Parents are partly to blame for the tragedy and for the change in Arnold’s attitude after the incident. Firstly, the father entrusts a .22 caliber rifle to a child who is allowed to use it even without supervision. Arnold is allowed to load the gun without supervision and no one cares to check whether the barrel and chamber are clear and unobstructed or if Arnold loads the correct ammunition in the magazine or chamber. Young children are forgetful just as they are curious, hence leaving the boy to handle the gun by himself is negligence on the parent’s part. Moreover, as suggested by Eugene’s concern about Arnold carrying the rifle, the gun was initially intended to shoot ducks. Eugene asks while eyeing the gun, “Don’t you know this ain’t duck season?” (Berriault).

Besides giving the young boy a riffle, the parents fail to set strict rules regarding its use. Reports show that having firearms in homes with children increases the risk of homicide, suicide, and unintentional shootings. Therefore, the most effective way to prevent such an incident would be to keep the gun away from Arnold or allow him to handle it under an adult’s supervision. No matter how many instructions the father may have given Arnold about the safe shooting, the boy was not responsible or capable enough to safely handle a potentially lethal weapon.

Even after Eugene dies, the negligence by adults continues. While in the Sheriff’s office, the sheriff does not hold Mr. Curwing accountable for giving a rifle to his young son. Additionally, everyone only focuses on Arnold’s actions and how ‘unnatural’ he behaves for not informing his parents of the incident.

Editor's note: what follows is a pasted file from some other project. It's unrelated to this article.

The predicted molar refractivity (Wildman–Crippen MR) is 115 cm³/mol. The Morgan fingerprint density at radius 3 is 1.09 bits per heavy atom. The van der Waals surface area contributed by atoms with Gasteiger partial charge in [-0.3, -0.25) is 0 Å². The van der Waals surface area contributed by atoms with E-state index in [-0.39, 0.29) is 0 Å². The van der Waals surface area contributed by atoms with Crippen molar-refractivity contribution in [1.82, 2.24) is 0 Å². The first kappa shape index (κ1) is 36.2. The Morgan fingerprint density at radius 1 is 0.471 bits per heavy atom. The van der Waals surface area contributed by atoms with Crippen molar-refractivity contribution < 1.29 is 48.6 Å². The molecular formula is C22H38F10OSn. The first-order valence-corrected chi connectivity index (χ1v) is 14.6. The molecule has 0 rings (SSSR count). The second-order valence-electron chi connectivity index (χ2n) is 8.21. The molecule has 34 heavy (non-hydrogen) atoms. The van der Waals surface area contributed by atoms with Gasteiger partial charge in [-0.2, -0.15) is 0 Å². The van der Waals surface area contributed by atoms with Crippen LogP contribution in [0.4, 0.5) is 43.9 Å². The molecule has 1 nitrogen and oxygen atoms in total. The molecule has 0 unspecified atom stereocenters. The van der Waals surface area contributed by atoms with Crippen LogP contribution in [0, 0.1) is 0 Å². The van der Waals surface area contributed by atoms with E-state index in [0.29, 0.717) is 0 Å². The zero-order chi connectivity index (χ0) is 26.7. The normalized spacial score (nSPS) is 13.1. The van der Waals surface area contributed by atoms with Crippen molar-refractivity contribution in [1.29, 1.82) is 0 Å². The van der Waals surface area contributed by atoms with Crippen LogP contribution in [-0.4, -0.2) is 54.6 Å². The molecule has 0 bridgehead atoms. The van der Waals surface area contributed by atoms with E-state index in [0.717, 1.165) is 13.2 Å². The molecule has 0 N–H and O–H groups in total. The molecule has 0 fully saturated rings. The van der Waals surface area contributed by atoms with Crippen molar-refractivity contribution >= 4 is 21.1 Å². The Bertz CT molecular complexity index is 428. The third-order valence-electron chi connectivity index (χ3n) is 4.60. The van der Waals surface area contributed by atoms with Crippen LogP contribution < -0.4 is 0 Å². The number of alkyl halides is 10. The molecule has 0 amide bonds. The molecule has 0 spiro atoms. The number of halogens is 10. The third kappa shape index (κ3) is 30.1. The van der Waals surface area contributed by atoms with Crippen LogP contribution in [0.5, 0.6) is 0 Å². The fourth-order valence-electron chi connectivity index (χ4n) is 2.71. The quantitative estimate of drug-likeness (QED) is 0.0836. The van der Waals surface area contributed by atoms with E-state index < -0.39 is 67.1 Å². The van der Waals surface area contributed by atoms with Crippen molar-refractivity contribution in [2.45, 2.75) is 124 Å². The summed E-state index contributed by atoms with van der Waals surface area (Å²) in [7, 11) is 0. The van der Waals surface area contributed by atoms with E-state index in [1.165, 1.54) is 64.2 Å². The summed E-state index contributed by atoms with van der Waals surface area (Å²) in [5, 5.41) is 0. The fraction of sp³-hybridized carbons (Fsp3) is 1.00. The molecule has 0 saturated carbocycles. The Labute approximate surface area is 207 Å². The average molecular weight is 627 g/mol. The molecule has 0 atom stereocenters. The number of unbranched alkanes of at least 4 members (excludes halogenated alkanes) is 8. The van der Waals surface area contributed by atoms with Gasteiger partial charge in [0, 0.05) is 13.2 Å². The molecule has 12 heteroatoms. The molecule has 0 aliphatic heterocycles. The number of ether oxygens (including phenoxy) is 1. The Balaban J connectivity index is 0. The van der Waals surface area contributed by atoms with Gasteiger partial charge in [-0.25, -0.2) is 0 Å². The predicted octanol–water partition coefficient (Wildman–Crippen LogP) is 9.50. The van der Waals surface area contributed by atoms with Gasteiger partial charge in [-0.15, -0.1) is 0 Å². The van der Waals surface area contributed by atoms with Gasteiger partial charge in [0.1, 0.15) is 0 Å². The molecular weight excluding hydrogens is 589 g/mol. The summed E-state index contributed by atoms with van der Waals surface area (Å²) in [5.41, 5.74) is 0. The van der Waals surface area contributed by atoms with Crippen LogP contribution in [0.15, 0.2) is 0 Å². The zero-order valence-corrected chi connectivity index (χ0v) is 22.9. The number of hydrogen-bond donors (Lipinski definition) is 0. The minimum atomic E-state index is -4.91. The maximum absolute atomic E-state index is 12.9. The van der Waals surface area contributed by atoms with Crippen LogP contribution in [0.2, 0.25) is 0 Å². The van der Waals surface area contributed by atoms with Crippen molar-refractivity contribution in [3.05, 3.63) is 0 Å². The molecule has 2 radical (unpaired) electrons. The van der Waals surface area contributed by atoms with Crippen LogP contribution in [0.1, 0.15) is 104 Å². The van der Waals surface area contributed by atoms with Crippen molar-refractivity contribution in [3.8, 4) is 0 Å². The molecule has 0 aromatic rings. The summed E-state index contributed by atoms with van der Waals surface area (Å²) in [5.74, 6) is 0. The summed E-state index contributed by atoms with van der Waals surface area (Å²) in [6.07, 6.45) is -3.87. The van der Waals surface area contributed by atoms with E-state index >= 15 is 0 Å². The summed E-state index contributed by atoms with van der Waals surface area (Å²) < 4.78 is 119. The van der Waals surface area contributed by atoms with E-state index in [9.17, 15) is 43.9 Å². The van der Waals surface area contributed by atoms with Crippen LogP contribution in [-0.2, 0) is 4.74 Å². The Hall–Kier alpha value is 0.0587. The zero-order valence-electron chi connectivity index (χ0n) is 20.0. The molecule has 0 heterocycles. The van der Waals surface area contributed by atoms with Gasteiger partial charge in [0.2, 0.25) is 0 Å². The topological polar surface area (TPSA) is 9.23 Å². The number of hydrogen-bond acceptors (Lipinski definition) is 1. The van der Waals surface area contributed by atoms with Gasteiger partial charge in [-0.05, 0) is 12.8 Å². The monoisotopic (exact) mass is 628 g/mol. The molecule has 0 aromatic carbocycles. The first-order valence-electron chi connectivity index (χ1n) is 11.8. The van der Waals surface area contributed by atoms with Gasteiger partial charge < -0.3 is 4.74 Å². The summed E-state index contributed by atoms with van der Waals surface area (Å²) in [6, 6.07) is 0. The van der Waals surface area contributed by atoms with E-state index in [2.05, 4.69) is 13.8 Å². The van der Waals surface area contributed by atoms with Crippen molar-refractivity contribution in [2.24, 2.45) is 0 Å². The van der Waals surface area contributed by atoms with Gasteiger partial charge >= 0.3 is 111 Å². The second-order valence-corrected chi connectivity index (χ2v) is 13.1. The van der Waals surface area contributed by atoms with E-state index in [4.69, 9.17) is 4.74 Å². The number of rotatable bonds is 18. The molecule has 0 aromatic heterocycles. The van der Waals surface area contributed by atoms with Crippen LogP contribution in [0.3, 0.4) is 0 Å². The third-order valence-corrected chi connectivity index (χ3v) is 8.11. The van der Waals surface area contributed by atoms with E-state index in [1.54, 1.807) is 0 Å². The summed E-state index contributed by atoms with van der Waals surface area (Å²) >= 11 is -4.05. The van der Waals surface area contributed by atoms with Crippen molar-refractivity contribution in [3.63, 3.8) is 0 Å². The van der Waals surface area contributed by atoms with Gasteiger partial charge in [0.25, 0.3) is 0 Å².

No one cares to find out whether Arnold is scared or hurting even when he is clearly devastated. The narrator states, “He was afraid that they did not want him to eat supper with them” (Berriault). Although they are mourning the death of one son, they ignore the living one, his family sees the worst of him and forgets that being responsible for his brother’s death is a colossal event to Arnold that needs immediate attention to address the adverse impact on his wellbeing.

Arnold continues to feel like an outcast and a misfit, especially when his uncle gestures the judgmental callers to his attention such that he cannot get himself to bid them goodnight with the rest of the family as they leave. However, his mother’s cold dismissal and rejection when he desperately needs her worsens the humiliation. Eventually, Arnold is completely isolated from his family and community because in the end, he rejects his mother when she tries to make amends the following morning. At this point, Arnold must be convinced that he is unpardonable, which indeed turns him into the stone boy.

Conclusively, parents have legal and moral responsibilities towards their children. Although accidents can happen anywhere and at any time, Arnold’s death is partially attributable to the parent’s negligence especially for giving a rifle to a 9-year-old and failing to set rules. Instead of helping their son through the emotions he struggles with for killing his brother, his family makes him think he is terrible, and he feels that they hate him. Uncle Andy and the judgmental visitors make him feel isolated and his mother’s rejection completely isolates Arnold, who continues to be emotionally withdrawn. Therefore, while it is understandable to question Arnold picking peas after shooting Eugene, it is equally important to question the parents’ actions before and after the incident.

Work Cited

Berriault, Gina. The stone boy. OUR, 1973.